Scott W. Rogers

Born: December 31, 1955 | Ogden, UT, US

Scott W. Rogers was born in Ogden, Utah. As a child, he participated in science fairs, attended the National Youth Science Camps, and spent summers working in national parks. He matriculated at Utah State to study botany, but soon found it boring, wanting to be "more active in the discovery process." Though delayed by family difficulties, he entered University of Utah to study human genetics. In Martin Rechsteiner's cell biology lab, he set out to show that protein degradation could occur outside lysosome and could be selective, and discovered PEST sequences. He took a postdoc at the Salk Institute, working on nicotinic acetylcholine receptors. He set up his lab at the University of Colorado Health Science Center, but soon took a position at the University of Utah. 

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Interview Details

Interview no.: Oral History 0539
No. of pages: 154
Minutes: 500

Interview Sessions

Helene L. Cohen
19-21 June 2000
University of Utah, Salt Lake City, Utah

Abstract of Interview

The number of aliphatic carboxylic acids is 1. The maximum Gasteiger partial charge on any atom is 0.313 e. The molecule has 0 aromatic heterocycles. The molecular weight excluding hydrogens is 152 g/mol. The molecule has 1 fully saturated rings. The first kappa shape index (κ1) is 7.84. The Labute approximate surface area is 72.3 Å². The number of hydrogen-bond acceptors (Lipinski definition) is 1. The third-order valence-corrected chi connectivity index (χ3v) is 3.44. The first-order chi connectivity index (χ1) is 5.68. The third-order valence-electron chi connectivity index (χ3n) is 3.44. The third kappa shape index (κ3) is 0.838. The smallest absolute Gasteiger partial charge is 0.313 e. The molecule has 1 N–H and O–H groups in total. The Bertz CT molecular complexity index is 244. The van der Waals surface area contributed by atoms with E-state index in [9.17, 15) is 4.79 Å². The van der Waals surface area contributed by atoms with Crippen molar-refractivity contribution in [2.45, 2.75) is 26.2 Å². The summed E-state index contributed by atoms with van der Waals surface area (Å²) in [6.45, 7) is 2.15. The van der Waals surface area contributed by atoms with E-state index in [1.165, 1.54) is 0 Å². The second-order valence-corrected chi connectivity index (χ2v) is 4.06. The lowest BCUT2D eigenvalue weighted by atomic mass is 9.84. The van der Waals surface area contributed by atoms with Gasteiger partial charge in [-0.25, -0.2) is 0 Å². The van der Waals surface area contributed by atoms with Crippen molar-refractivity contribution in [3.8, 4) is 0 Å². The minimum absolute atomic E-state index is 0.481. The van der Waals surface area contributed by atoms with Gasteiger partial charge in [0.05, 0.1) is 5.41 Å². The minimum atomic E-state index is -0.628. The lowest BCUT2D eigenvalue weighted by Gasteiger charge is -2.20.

Scott W. Rogers was born and grew up in Ogden, Utah. His father, a meat inspector, and his mother, a housewife, were divorced when Scott was about six years old; his father left the state, and Scott lived with his mother. They belonged to the Presbyterian church, an unusual circumstance in Mormon Ogden, and both felt stigmatized and ostracized, at least to some degree. Scott has always loved science; in fact, he feels that he was "born with" that love. He was lucky enough to have good science teachers throughout his school years; he took every possible class, even persuading the junior high school authorities that science was a religion, and that those non-Mormons who did not attend the Mormon class each day should be allowed to study their own "religion," science, during that period. He participated in science fairs, and attended the National Youth Science Camps; at the international science fair he took second place and was offered a job by the USDA botany labs. He persuaded them to change the venue to the Forest Service, and he spent summers working in nearby national parks. He matriculated at Utah State, intending to study botany. He soon found botany boring and, wanting to be "more active in the discovery process" of science, sped up his education to finish in three years. By that time he had become interested in Drosophila genetics, and his mother had been diagnosed with advanced breast cancer. In order to be able to care for his mother Scott decided to do a master's degree at Utah State, working in Eldon Gardner's lab. He finished that degree in a year; his mother died soon after his graduation, and his grandmother and a number of other relatives soon after that. He had intended to pursue a PhD at the University of Michigan that fall, but he gave up those plans and spent a year working as a technician at Utah State. His personal life more settled by then, he entered University of Utah to study human genetics. He found the program not to be on the cutting edge ("Henry Ford" genetics, as he calls it), and went into Martin Rechsteiner's cell biology lab. There he set out to show that protein degradation could occur outside lysosome and could be selective. Rogers there discovered PEST sequences, important to cell regulation. From his master's thesis he got four papers. As he was considering California Institute of Technology and Harvard University for a postdoc, he was introduced to Lorise Gahring, an immunologist who was considering the very same labs. They liked each other immediately and were married six months later. Meanwhile, their original choices for postdocs did not work out, and Lorise took a postdoc at Scripps Research Institute. Scott found one at the Salk Institutes for Biological Studies, working on nicotinic acetylcholine receptors in Stephen Heinemann's lab. When Michael Hollmann cloned glutamate receptors Rogers began working on both receptors, making antibodies. Often Scott and Lorise worked together, approaching the same problem from their different perspectives. After about six years they began searching for jobs, wanting tenure-track positions at the same school. They ended up at the University of Colorado Health Sciences Center in Denver, Colorado. While they were there Scott, even though his lab took about a year to get set up, and Peter Ian Andrews discovered that Rasmussen's encephalitis, until then treatable only by removable of a hemisphere of the brain, could be treated as an autoimmune disease, by neutralizing the sufferer's antibodies. While the Rogerses were at a Neuroscience meeting in California, the entire lab burned down, but at least Scott's serums were preserved in the freezer. This seemed an omen, and the Rogerses left for University of Utah, to take positions at the Veterans Health Administration, in the Eccles Institute of Human Genetics, where in their separate disciplines they studied aging and the immune system, nicotine addiction, etc. For genetic studies Utah's closed and well-documented Mormon society is ideal. For fun, the Rogerses and their dog go fossil-hunting (a hobby that had to be curtailed when Scott published a paper on an Allosaurus endocast, as the avocation was becoming a vocation) in the Great Basin or Moab or other areas nearby. Scott feels he has met his professional and personal goals; that science offers great "freedom of imagination"; that if it were not for having to write grants, he would be like "a kid in a candy store."